There remain minor tensions between Fa'a Samoa (the Samoan way) and individual religious rights.
Religious observance remains high throughout the country. There is strong societal pressure at the village and local level to participate in church services and other activities and to support church leaders and projects financially. In some denominations such financial contributions often total more than 30 percent of family income. In late 2008 the government established a taskforce to encourage religious communities to reduce societal pressure to make donations that result in financial hardship.
In March 2010 the government established a commission of inquiry to make recommendations regarding possible amendments to the constitution concerning religious freedom. Article 11 of the constitution provides robust protection for religious freedom and is nearly identical to the language in Article 18 of the Universal Declaration of Human Rights. The government formed the commission in response to concerns raised by some religious leaders that the arrival of new religious groups may be unsettling to society. Some also argued that the government's stance on religious freedom is a challenge to the authority and autonomy of indigenous village governance. At the end of the reporting period, the commission had completed its collection of public submissions, but the final report was yet to be publically released and tabled in parliament.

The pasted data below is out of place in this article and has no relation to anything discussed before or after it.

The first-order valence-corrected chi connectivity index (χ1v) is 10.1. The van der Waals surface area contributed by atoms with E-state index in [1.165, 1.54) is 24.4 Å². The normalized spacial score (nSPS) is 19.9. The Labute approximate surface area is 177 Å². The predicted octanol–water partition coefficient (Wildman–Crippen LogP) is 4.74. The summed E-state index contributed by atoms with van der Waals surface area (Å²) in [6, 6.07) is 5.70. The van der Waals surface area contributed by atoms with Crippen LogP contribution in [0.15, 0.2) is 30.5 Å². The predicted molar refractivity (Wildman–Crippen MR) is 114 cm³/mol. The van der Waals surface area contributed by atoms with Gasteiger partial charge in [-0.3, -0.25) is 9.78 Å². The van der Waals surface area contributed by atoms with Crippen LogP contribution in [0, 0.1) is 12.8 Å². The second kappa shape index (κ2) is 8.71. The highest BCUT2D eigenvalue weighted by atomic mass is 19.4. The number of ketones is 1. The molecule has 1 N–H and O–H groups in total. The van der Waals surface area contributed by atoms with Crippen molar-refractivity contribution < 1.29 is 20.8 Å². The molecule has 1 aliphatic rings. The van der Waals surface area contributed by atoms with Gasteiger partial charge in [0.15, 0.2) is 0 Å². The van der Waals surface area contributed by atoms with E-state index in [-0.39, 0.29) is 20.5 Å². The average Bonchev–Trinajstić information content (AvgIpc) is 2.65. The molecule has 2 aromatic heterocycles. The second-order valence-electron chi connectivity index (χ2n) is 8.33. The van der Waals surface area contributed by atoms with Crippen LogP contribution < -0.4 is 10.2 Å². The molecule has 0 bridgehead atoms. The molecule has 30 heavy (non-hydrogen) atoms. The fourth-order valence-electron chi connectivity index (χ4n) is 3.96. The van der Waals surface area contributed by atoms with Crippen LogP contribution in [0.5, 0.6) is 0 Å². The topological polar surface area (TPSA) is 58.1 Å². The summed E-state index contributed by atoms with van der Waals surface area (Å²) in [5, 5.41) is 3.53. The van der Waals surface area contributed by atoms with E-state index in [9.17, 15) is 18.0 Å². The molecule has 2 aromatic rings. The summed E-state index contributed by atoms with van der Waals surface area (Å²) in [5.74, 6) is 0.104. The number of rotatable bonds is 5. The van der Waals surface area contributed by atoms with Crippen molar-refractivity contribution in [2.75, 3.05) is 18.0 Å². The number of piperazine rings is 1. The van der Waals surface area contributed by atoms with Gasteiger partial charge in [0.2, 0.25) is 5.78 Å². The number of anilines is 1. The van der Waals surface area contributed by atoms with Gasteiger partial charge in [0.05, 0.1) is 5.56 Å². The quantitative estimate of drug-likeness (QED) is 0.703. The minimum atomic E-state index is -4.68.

Section IV. U.S. Government Policy
The U.S. government discusses religious freedom with the government as part of its overall policy to promote human rights. The U.S. embassy also maintains contacts with representatives of the country's various religious communities. The embassy met with a number of religious groups during the reporting period on visa issues related to their workers traveling to the mainland United States for study, mission work, or other projects.